Eventually we made it back to Highway 601. We could hear the traffic from the bridge long before we could see it.
We continued on past the bridge and onto the oxbow lake proper.
Not far onto the oxbow lake Billy took me to a set of wooden ruins on the southwest bank of the oxbow. He said that these were the remains of a railroad trestle.
This didn’t strike me as a railroad bridge, though. It was too wide and didn’t seem reinforced enough to support a train. After the trip I looked back at my old maps and couldn’t find any trace of a railroad through this area. The main route from Branchville crossed the Congaree north of here and went to Kingville. It was possible that this was a logging spur, but none of the topo maps showed this.
The history of the bridge turned out to be about as fascinating as the other history of the area. For many years ferries were the only way to cross the Congaree, whichever route it was taking.
In 1923 a new series of bridges was constructed over the swamp. The main bridge was a wood and steel construction over the main stem of the Congaree known as Bates Bridge. However, there were a series of wooden bridges that cross the swampy areas.
The 1923 article from The State newspaper describes the bridge this way…
Richland side: Wooden bridge over the old bed of the Congaree, with 50 foot creosoted piles driven 26 feet below the river bed to some hard substance; two miles of high-water road through the swamp, broken by four wooden bridges, the road being from four to eight feet in height.The State, November 28, 1923
This sounds much more like what we were seeing on the oxbow. However, this bridge didn’t last very long. In 1928 the bridge was washed away by flooding
The new Bates Bridge wasn’t much better than the old one, though. It was still a steel and wooden construction.
In 1944 a new bridge over the Congaree was proposed. The old Bates Bridge was left in place while the new one was under construction. However, tragedy struck. In 1946 a large truck fell through the timbers of the old bridge, killing the driver.
The new bridge wasn’t completed across the Congaree and swamp areas until 1950. It face many delays, including a lack of steel during WWII.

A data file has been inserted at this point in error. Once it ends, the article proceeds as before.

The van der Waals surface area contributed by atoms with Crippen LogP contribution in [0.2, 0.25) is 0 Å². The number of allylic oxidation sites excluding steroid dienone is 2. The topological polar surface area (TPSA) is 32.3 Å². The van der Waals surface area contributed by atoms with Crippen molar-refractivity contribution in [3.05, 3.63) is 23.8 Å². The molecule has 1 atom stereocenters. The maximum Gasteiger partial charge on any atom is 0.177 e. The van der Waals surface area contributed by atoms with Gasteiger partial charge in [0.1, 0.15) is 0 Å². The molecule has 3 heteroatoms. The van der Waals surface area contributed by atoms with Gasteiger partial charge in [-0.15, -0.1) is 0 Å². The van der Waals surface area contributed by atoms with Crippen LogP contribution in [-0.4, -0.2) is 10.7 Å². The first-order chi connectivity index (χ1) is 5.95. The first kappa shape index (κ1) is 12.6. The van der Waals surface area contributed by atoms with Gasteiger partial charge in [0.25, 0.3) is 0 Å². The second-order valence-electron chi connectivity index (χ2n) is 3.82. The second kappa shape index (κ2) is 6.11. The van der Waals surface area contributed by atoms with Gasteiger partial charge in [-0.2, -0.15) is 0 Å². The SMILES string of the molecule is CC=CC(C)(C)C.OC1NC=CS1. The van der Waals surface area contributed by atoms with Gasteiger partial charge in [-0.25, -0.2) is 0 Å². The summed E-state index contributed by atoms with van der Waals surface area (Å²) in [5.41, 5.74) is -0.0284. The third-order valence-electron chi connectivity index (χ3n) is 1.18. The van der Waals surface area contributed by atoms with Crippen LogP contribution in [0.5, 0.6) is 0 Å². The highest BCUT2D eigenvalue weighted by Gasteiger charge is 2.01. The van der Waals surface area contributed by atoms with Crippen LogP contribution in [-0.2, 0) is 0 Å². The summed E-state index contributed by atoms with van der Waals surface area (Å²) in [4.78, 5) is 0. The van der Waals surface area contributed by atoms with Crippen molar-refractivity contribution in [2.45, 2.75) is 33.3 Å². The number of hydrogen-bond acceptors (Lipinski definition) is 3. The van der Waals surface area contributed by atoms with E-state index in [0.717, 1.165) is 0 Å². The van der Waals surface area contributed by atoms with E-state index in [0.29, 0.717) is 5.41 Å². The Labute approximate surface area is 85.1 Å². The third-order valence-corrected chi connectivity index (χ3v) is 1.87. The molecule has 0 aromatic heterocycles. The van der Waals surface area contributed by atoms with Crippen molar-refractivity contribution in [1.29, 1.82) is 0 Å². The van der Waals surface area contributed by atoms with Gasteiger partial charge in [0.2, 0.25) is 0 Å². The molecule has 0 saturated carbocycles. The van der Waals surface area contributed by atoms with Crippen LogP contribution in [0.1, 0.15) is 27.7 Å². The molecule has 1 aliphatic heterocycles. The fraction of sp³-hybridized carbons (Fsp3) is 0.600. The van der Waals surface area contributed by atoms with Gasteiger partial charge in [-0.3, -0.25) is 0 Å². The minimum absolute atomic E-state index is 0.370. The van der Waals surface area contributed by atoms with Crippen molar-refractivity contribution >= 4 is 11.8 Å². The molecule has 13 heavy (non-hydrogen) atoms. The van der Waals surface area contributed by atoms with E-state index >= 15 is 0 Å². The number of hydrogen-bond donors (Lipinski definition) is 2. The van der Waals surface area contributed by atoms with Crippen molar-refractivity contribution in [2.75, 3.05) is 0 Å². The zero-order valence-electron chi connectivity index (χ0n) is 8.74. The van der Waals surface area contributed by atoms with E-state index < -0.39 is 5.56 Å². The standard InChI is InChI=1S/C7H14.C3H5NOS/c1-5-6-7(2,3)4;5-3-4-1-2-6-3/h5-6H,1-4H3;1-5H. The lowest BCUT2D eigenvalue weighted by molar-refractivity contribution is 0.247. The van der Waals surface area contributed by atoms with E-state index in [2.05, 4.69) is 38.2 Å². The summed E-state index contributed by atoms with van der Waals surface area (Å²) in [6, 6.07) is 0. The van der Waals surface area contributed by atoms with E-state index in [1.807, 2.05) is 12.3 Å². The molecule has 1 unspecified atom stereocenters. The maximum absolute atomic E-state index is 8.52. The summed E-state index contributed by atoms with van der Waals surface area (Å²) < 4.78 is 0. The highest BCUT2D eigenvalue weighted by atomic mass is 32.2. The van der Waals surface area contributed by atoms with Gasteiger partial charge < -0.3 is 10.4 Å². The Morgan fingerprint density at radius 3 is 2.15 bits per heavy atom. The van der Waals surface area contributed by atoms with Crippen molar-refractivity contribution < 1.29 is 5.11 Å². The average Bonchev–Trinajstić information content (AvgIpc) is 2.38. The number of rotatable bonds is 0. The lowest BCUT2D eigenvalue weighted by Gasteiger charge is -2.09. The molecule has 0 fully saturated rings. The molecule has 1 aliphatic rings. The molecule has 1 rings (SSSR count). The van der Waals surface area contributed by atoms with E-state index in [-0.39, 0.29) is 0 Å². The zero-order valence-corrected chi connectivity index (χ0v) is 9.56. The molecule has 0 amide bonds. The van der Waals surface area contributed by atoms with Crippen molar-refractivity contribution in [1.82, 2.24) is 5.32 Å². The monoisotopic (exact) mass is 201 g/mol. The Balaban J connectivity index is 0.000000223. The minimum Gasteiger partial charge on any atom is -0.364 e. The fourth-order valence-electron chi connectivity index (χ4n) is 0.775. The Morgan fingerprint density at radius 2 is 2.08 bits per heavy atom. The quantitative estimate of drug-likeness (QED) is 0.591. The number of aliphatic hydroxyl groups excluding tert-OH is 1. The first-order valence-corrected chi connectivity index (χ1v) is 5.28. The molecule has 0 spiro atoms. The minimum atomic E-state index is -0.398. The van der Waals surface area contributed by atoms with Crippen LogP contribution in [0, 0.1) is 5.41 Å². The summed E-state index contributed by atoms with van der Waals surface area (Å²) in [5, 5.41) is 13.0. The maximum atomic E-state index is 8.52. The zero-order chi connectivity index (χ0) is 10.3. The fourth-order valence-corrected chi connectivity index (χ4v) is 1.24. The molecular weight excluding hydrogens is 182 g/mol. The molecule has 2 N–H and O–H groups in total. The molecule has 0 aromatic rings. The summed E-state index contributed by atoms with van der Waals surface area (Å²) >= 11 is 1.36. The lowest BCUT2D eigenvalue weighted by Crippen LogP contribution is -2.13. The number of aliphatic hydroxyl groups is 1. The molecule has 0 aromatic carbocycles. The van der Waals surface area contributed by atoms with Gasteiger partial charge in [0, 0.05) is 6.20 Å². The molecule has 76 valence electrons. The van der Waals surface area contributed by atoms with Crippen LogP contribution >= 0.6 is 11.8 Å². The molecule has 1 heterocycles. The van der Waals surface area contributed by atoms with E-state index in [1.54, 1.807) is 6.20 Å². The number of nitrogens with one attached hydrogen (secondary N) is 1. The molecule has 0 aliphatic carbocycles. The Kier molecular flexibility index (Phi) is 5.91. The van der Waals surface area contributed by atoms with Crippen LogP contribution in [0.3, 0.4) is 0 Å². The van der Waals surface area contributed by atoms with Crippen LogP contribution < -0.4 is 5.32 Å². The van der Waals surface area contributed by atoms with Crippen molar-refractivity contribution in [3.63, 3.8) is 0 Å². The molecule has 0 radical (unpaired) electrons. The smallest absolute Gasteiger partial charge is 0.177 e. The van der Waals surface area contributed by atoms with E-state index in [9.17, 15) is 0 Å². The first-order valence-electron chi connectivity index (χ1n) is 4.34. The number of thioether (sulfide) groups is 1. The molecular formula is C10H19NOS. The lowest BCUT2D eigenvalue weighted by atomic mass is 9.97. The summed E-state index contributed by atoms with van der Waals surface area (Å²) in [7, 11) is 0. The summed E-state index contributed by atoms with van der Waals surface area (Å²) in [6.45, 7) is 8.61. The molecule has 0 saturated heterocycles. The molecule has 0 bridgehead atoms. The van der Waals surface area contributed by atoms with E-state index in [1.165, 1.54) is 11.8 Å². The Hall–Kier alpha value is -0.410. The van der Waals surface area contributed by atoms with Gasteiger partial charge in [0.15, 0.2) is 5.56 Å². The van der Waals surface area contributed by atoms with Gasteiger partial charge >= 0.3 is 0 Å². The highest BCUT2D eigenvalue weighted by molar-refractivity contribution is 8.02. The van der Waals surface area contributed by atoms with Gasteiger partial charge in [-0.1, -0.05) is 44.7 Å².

As for the pilings that Billy and I found, I’m not sure if they were from the 1923 bridge or the 1928 bridge. I am pretty sure that this was not a former railroad trestle, though.
We explored one more little cove behind the bridge remains, then headed back to the landing. It seemed that the water was even higher, rising as waters from upstate made their way down. We were able to paddle almost all the way to where we parked the cars. We also caught some of the trickiest cross currents as we paddled over the dirt road.
According to my GPS we paddled 6.1 miles. My normal trackers didn’t seem to be working and I didn’t have my big GPS with me so the track isn’t as accurate as I usually have. I’ve zoomed out on the track so that it can be seen in context with the Congaree and Wateree Rivers.
There’s lots more to explore. We didn’t really get into the Bates Old River oxbow lake at all. We’ll have to save for another time. The park has plans to improve the access road so that it will be easier to pull my trailer down here, but I’m not going to wait for that. I’d like to see what this area is like in the spring.
It was a great trip and I enjoyed finally meeting Billy in person. We hit it off right away, as if we’d known each other for years. I appreciated his knowledge of the area, and I look forward to taking more trips with him.
One final note…
As I was doing my research on this area I came across references to something called the “Buckingham Dam.” Apparently in the 1940s there was a proposal for a dam on the Santee River at Buckingham Landing, just downstream of the confluence of the Congaree and Wateree Rivers. This would have radically altered the Midlands landscape, inundating land and flooding areas as far north as the Gervais Street Bridge in Columbia and as far east as Camden. All of Congaree National Park would be under water.
The proposal met with protests from multiple sources, including the timber industry and farmers. The plan was abandoned in favor of the new bridge over the Congaree. During WWII it was thought that the ability to move troops from Fort Jackson to the coast was more important than a lake, so the bridge took priority.
I’m glad the dam wasn’t built, but it is interesting to imagine what our state would be like if it had been.